Just worked up a small planting plan for the daughter’s nursery school. They want to be able to plant a couple of things each term, so I’ve had a look through Joy Larkom’s Grow your own vegetables and Dominic Murphy’s The playground potting shed and worked out what fits into the nursery term structure.
Incidentally, I found “the playground potting shed” as a hardback for a quid because the paperback had just come out. I’ve had a skim of the book & it’s a nice read but it’s from Dorset — significantly warmer than here and also with different terms to the Scottish educational system — so I couldn’t carry the examples over wholesale.
The first constraint is that the Summer term ends at the end of June. That’s not long after the hungry gap, and certainly before the main crops are ready. Secondly, I’ve chosen a plan which has the vegetables ready in the same academic year as they are planted. If this was relaxed, it might be easier to plant seeds in the Summer term and then harvest in Autumn.
This is where a discussion with the school staff will firm up the plan. The point is that I’ve created a plan as part of the school’s Eco schools Scotland programme (and I’m very glad I don’t have to tie all the points into their big-A, big-P Action Plan). Plenty of time for fine-tuning the growing plan as the year progresses.
Here’s a scan of the plan:
The timings look OK as long as there’s not another severe Winter. There’s also a variety in the things the kids are planting: a seed potato; a clove of garlic; big seeds and small seeds; green, black and white seeds; round seeds and elongated seeds. I’ve had many interesting discussions with the daughter over seeds; long may it continue!
Nice family trip to the plot today — a low impact way to spend the bank holiday Monday.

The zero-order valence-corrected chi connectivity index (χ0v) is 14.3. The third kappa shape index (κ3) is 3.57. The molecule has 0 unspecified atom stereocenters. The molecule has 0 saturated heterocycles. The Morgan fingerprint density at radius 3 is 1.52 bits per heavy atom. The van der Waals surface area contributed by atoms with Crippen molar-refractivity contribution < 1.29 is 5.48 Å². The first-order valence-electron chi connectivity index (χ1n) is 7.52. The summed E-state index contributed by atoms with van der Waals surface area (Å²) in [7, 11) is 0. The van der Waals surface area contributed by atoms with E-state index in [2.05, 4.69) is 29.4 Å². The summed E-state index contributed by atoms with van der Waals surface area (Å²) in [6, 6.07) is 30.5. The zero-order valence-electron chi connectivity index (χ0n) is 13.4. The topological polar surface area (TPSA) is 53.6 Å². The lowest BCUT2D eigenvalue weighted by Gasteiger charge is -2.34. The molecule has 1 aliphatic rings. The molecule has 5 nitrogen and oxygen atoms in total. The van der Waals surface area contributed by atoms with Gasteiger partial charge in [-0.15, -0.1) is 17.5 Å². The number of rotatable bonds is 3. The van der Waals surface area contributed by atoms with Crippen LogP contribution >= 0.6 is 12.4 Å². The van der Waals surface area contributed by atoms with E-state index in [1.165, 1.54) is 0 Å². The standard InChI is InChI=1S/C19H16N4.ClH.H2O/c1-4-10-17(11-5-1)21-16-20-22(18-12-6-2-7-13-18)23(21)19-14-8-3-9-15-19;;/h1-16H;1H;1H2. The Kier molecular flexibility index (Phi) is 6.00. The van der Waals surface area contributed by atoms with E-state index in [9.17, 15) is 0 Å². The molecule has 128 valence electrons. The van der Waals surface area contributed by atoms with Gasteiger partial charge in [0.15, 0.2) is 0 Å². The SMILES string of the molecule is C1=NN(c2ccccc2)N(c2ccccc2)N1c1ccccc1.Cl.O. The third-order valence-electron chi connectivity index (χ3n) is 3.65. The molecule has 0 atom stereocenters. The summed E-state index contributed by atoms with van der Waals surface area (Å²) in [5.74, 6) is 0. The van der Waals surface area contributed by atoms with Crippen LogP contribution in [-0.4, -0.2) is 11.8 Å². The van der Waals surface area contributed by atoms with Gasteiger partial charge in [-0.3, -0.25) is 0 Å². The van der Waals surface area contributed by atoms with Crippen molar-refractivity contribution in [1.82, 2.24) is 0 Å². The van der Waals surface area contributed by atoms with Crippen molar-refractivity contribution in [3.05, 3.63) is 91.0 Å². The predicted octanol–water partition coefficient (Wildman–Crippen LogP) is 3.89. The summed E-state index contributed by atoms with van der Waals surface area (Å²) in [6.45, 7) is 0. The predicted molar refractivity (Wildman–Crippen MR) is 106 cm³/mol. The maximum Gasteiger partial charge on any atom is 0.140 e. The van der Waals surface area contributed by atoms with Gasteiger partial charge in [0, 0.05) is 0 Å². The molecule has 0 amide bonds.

The rhubarb’s still going strong and now the rocket and spinach are ready for harvesting. It’s nerve-wracking, really, ensuring that the food’s not wasted. And I can see the blackcurrants swelling but still green, the garlic strong, the beans in flower; more picking and preserving needed throughout the Summer.
Today’s work: weeding, weeding, weeding; planted a row of peas with the girl; planted 25 French beans around the tepee.
Planting peas with gusto
Today’s haul: 1.8 kg of rhubarb that’s gone straight into the freezer in 300 gramme bags; 125 grammes of spinach that’s maturing in a dahl sag for tomorrow night’s tea; 250 grammes of rocket that she who knits made into a jar of pesto.
Picking rocket with the girl
Rocket pesto - we put it through the hand blender next
Decided not to plant the beans in the bed I manured yesterday; planted them in the bed of failed Winter spinach instead. 5 rows of 4 beans takes up half the bed, and the other half will be planted in a fortnight. That’s 40 plants, and if each plant produces enough for 1 meal I’ll have broad beans coming out of my ears. If they need 8-10 weeks growing, and regular picking keeps them growing for 4-6 weeks, I’ll have beans from mid-April through end-June but that’s still 40 plants/6 weeks or 6 1/2 plants per week … better learn how to preserve them :) or trade them for a cow.
Sarah Raven’s website has a picture of pods as long as my forearm! She also recommends staking each plant, which will be easier than putting in a mesh of some kind. Apparently they’ll grow to 75cm tall, so the stake should be that size. Will need some protection on top.
Also: weeded the Winter onions and forked manure into the bed for leeks. Weeded round the rhubarb and saw the first pink whorls of leaves.